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### Re: calculate average from range of hash values (optimize)(reply)

by demerphq (Chancellor)
 on Jul 27, 2003 at 14:58 UTC ( #278228=note: print w/replies, xml ) Need Help??

Hmm, well this happens to be very similar to a problem that I have been working on. With respect to this node the primary difference btween our problems is that I cant simply return undef if start_pos is not in the hash. In other words my problem would be to find the average of the values where the keys are within a range, regardless of whether the first and last actually exists.

Of the solutions posted here the Zaxo/aristotle(1)/browseruk(1) variant fits. For reasons decribed in the reply to Aristotle I've ruled his second one out, and Ive ruled browserUk's second out because my data set isn't contiguous at all. Likewise I didn't include the two variants that take arrays as arguments as they don't scale well for scattered data sets. (IMO, they are welcome and encouraged to adjust their code and add it to the benchmark.)

My initial reaction to this node and your code was that it was way more complex that it seemed to need to be. And for this reason I put it in the benchmark even though it violates my rule by returning undef if the start pos doesnt exist. One might guess that this requirement would make your code infinitely fast in this case, (as does browseruks variant) but even then its one of the slowest in my benchmark, furthermore, as far as I can tell this code is incorrect, in that the sort statement does a lexicographical sort and not a numerical sort and thus would include 11 in the average of 1..3 in a data set containing 1..11. (Your test case happens to hide this, a good example of the difficulties in doing a really good comparative benchmark.)

My first solution was dem1. Its a naive single pass through the data set, filtering out keys whose value ar out of range, and keeping a count and sum for the final calculation. The second solution I did was dem2 which uses the sum() routine from List::Util. The third solution I did was a perl algorithm written to be easily translatable to C. It uses caching to speed itself up, using binsearch and a linear walk to do its business. The fourth version is the third translated as directly to C as possible. For these version I normally would use a class (or a tie) to handle the cache, thus being able to spoil the cache when an insert occurs. Instead the code currently has a fourth parameter to force a cache reset.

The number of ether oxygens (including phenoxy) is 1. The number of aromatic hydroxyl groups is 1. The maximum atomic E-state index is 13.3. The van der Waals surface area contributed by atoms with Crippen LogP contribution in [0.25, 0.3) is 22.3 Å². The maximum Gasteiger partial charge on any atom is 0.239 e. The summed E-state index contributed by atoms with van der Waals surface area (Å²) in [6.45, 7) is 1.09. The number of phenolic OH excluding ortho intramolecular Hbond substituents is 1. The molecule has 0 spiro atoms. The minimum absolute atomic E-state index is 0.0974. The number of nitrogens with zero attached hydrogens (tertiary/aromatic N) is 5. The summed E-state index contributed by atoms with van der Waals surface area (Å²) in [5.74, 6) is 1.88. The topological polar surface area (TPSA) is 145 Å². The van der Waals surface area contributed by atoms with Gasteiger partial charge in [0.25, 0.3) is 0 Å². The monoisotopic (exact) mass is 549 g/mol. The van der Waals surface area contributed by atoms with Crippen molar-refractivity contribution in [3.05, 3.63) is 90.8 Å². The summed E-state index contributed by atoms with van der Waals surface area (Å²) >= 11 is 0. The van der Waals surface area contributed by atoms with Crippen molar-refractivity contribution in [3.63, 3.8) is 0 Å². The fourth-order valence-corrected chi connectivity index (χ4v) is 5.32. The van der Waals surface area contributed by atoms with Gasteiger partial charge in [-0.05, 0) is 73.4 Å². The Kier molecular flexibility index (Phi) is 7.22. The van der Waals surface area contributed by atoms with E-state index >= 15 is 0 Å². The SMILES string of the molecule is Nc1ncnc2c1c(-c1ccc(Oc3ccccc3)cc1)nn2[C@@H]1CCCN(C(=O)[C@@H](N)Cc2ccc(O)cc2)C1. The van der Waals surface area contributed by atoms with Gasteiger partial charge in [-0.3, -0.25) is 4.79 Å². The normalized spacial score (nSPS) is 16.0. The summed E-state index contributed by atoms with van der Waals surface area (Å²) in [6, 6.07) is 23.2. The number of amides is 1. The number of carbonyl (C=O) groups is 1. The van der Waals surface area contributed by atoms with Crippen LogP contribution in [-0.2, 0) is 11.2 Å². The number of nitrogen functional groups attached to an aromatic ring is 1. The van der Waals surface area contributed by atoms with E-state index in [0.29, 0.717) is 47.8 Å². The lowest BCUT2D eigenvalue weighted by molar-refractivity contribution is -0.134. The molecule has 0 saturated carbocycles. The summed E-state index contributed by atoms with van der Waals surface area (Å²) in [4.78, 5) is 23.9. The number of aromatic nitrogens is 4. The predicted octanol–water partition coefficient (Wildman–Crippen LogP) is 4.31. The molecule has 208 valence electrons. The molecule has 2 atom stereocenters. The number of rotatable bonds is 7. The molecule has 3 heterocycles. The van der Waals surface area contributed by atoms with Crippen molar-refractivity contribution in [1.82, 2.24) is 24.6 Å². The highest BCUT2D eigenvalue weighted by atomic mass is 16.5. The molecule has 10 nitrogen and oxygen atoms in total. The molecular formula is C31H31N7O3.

When you benchmark the dataset you test against is critical. Does it represent your actual data? Have you tested the behaviour as it changes? For instance in the results I will show below, the cached c/perl versions massively outperform the others. However this would almost certainly would not be true if the \$data hash was changing regularly. Again, the behaviour of ari1 over the different test sets is interesting as it shows how subject it is to the spareness of the data set involved. Which just goes to show that truly optimizing this will require far more information about typical data involved. Is the data sparse? Dense? Does it change often in between lookups, will really govern optimizing this code. It would be nice to know a bit more about the usage pattern. Anyway, ive attempted to allow for a decent range of behaviour testing in my version of the benchmark. Although I havent touched the spoiled cache aspect.

In order to make this easier to read ill post the final result her and ill put the code and overall results in two replies with readmores. Heres the overall benchmark, of the average of the keys (1..100,10000 .. 30000,100000..150000) with the range 1..150000.

```Testing 1 - 150000
ari1  = 0.500910
orig  = 0.500190
demc  = 0.500910
ofix  = 0.500910
buk   = 0.500910
dem1  = 0.500910
demcp = 0.500910
dem2  = 0.500910
Benchmark: running ari1, buk, dem1, dem2, demc, demcp, ofix, orig,